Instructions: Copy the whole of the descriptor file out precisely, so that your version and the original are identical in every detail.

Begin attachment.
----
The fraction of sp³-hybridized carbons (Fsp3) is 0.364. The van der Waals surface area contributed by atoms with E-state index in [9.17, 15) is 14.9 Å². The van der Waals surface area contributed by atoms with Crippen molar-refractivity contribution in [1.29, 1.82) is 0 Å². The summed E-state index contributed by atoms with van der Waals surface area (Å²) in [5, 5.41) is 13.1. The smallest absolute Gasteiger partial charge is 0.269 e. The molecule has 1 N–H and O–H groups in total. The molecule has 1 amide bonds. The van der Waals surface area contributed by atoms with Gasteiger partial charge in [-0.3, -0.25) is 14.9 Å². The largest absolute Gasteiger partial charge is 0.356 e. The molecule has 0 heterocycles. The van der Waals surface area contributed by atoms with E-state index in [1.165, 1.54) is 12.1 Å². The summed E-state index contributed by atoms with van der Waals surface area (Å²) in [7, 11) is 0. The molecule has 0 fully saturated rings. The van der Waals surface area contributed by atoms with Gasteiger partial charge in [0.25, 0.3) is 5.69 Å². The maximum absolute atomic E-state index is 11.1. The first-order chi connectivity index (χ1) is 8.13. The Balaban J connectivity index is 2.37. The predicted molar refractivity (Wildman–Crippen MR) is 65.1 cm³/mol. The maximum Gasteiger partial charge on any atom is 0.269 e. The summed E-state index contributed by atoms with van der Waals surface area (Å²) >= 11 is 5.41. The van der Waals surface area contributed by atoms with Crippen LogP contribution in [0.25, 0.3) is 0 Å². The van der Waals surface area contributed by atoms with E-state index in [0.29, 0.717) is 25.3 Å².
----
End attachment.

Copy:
The fraction of sp³-hybridized carbons (Fsp3) is 0.364. The van der Waals surface area contributed by atoms with E-state index in [9.17, 15) is 14.9 Å². The van der Waals surface area contributed by atoms with Crippen molar-refractivity contribution in [1.29, 1.82) is 0 Å². The summed E-state index contributed by atoms with van der Waals surface area (Å²) in [5, 5.41) is 13.1. The smallest absolute Gasteiger partial charge is 0.269 e. The molecule has 1 N–H and O–H groups in total. The molecule has 1 amide bonds. The van der Waals surface area contributed by atoms with Gasteiger partial charge in [-0.3, -0.25) is 14.9 Å². The largest absolute Gasteiger partial charge is 0.356 e. The molecule has 0 heterocycles. The van der Waals surface area contributed by atoms with E-state index in [1.165, 1.54) is 12.1 Å². The summed E-state index contributed by atoms with van der Waals surface area (Å²) in [7, 11) is 0. The molecule has 0 fully saturated rings. The van der Waals surface area contributed by atoms with Gasteiger partial charge in [0.25, 0.3) is 5.69 Å². The maximum absolute atomic E-state index is 11.1. The first-order chi connectivity index (χ1) is 8.13. The Balaban J connectivity index is 2.37. The predicted molar refractivity (Wildman–Crippen MR) is 65.1 cm³/mol. The maximum Gasteiger partial charge on any atom is 0.269 e. The summed E-state index contributed by atoms with van der Waals surface area (Å²) >= 11 is 5.41. The van der Waals surface area contributed by atoms with Crippen LogP contribution in [0.25, 0.3) is 0 Å². The van der Waals surface area contributed by atoms with E-state index in [0.29, 0.717) is 25.3 Å².